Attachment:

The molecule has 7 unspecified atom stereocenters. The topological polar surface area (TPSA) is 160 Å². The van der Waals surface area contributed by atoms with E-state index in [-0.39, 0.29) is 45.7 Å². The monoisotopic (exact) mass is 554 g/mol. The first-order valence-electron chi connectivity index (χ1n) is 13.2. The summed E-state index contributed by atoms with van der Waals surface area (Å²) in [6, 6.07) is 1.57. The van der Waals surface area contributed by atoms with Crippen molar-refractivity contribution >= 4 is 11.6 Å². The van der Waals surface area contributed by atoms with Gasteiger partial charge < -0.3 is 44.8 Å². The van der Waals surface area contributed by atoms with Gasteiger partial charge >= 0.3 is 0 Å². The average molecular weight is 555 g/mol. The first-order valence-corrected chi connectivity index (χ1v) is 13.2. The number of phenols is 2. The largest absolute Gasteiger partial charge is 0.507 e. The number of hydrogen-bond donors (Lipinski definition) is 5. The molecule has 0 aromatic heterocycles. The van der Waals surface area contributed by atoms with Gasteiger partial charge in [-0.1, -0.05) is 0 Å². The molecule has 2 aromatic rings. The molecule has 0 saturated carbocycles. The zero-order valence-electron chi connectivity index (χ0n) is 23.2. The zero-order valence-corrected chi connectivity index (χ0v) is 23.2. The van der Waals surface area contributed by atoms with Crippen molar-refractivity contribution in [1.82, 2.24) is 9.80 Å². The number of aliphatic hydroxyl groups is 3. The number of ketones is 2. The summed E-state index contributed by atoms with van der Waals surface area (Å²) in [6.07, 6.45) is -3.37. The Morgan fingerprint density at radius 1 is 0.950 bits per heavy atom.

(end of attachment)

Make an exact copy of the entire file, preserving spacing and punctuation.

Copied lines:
The molecule has 7 unspecified atom stereocenters. The topological polar surface area (TPSA) is 160 Å². The van der Waals surface area contributed by atoms with E-state index in [-0.39, 0.29) is 45.7 Å². The monoisotopic (exact) mass is 554 g/mol. The first-order valence-electron chi connectivity index (χ1n) is 13.2. The summed E-state index contributed by atoms with van der Waals surface area (Å²) in [6, 6.07) is 1.57. The van der Waals surface area contributed by atoms with Crippen molar-refractivity contribution >= 4 is 11.6 Å². The van der Waals surface area contributed by atoms with Gasteiger partial charge < -0.3 is 44.8 Å². The van der Waals surface area contributed by atoms with Gasteiger partial charge >= 0.3 is 0 Å². The average molecular weight is 555 g/mol. The first-order valence-corrected chi connectivity index (χ1v) is 13.2. The number of phenols is 2. The largest absolute Gasteiger partial charge is 0.507 e. The number of hydrogen-bond donors (Lipinski definition) is 5. The molecule has 0 aromatic heterocycles. The van der Waals surface area contributed by atoms with Gasteiger partial charge in [-0.1, -0.05) is 0 Å². The molecule has 2 aromatic rings. The molecule has 0 saturated carbocycles. The zero-order valence-electron chi connectivity index (χ0n) is 23.2. The zero-order valence-corrected chi connectivity index (χ0v) is 23.2. The van der Waals surface area contributed by atoms with Crippen molar-refractivity contribution in [1.82, 2.24) is 9.80 Å². The number of aliphatic hydroxyl groups is 3. The number of ketones is 2. The summed E-state index contributed by atoms with van der Waals surface area (Å²) in [6.07, 6.45) is -3.37. The Morgan fingerprint density at radius 1 is 0.950 bits per heavy atom.